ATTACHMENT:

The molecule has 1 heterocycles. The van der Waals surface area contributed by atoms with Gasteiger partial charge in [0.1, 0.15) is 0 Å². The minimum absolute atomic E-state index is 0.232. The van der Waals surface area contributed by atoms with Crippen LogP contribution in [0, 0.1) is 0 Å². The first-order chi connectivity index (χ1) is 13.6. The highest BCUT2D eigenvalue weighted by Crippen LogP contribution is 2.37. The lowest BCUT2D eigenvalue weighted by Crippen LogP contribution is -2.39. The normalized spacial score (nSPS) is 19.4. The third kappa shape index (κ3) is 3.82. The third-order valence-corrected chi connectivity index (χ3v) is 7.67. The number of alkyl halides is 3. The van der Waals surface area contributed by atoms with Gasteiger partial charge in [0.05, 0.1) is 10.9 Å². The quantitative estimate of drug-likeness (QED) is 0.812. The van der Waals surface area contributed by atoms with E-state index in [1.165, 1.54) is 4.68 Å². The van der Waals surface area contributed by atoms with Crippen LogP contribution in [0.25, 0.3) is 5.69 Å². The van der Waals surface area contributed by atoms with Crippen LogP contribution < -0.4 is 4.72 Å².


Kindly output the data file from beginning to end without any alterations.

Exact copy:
The molecule has 1 heterocycles. The van der Waals surface area contributed by atoms with Gasteiger partial charge in [0.1, 0.15) is 0 Å². The minimum absolute atomic E-state index is 0.232. The van der Waals surface area contributed by atoms with Crippen LogP contribution in [0, 0.1) is 0 Å². The first-order chi connectivity index (χ1) is 13.6. The highest BCUT2D eigenvalue weighted by Crippen LogP contribution is 2.37. The lowest BCUT2D eigenvalue weighted by Crippen LogP contribution is -2.39. The normalized spacial score (nSPS) is 19.4. The third kappa shape index (κ3) is 3.82. The third-order valence-corrected chi connectivity index (χ3v) is 7.67. The number of alkyl halides is 3. The van der Waals surface area contributed by atoms with Gasteiger partial charge in [0.05, 0.1) is 10.9 Å². The quantitative estimate of drug-likeness (QED) is 0.812. The van der Waals surface area contributed by atoms with E-state index in [1.165, 1.54) is 4.68 Å². The van der Waals surface area contributed by atoms with Crippen LogP contribution in [0.25, 0.3) is 5.69 Å². The van der Waals surface area contributed by atoms with Crippen LogP contribution < -0.4 is 4.72 Å².